KASICH DOESN’T NOTICE THE CONTRAST OF WHITE ON WHITE…. Ohio is a pretty large, diverse state. Someone probably ought to let its new governor know. (thanks to reader R.S. for the tip)

John Kasich, like any other chief executive, deserves an essentially free hand to choose his Cabinet and inner circle. After all, voters elected Kasich as Ohio’s 69th governor, and they will judge will him on how well his administration performs.

That said, it is disconcerting — in 2011 — to look at a composite of the 20 permanent state agency heads whom Kasich has hired so far and see only white faces and barely a handful of women.

Kasich, a former congressman, Wall Street executive, and Fox News personality, has hired 20 full-time agency directors to make up his cabinet. Of the 20, 16 are white men, four are white women. No African Americans, no Hispanics, no Asians.

Keep in mind, in the last half-century, Ohio has had 10 governors, most of whom have been Republicans. All of them had at least some racial diversity in their cabinet — until Kasich, who’s the first Ohio governor since 1962 to have so far picked an all-white cabinet.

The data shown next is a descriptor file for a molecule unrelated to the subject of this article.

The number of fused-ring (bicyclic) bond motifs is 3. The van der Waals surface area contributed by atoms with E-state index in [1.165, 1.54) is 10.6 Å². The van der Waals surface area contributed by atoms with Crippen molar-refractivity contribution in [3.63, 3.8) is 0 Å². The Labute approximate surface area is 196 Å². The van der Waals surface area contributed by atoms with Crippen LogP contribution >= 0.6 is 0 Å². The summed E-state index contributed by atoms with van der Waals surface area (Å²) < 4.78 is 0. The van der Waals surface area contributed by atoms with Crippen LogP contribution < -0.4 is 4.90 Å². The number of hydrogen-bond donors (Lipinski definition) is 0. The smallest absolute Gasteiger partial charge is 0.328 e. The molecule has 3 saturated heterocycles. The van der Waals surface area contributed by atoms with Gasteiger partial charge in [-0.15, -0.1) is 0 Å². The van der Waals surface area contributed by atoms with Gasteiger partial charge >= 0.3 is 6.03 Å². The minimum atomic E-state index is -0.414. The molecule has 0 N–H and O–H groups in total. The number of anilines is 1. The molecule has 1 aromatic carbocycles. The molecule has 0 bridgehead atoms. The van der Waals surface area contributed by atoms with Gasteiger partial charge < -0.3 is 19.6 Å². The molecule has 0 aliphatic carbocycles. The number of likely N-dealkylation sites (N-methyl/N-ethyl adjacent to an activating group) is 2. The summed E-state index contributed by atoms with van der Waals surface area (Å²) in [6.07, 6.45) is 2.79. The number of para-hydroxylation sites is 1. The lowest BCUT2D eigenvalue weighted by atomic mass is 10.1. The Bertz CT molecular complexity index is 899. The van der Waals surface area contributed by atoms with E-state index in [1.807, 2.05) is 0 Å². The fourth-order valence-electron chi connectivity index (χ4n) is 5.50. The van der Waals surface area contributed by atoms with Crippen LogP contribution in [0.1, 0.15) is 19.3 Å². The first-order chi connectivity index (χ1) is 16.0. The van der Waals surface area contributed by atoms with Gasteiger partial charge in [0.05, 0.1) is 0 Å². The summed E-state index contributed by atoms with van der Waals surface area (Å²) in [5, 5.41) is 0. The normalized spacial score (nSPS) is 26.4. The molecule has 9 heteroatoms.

It’s always best to be cautious before throwing around casual accusations of racism. That said, Kasich’s move is hard to understand, especially given the size and diversity of a state like Ohio.

Today, enlightened businesses and the U.S. military push their personnel officers to find candidates who reflect the robust racial, ethnic and gender mix of modern-day America. They understand that a workplace — from top to bottom — that includes people of many different backgrounds and experiences is a lot more likely to come up with the kind of creative, break-the-mold thinking that Kasich promised Ohio when he ran for governor.

Kasich quite correctly says that he wants the world to know that Ohio is open for business. But surrounding himself with department heads who don’t even look like Ohio — where the Census Bureau estimates that 15 percent of the population is nonwhite — let alone the United States or the global marketplace, has to make that a harder sell.

For his part, Kasich insists he doesn’t pay attention to “any of these sort of metrics.” As far as the governor is concerned, he has jobs to fill, and he went out and looked for the best person for the job.

But given the results, I’m curious: how hard did he look?

Steve Benen

Follow Steve on Twitter @stevebenen. Steve Benen is a producer at MSNBC's The Rachel Maddow Show. He was the principal contributor to the Washington Monthly's Political Animal blog from August 2008 until January 2012.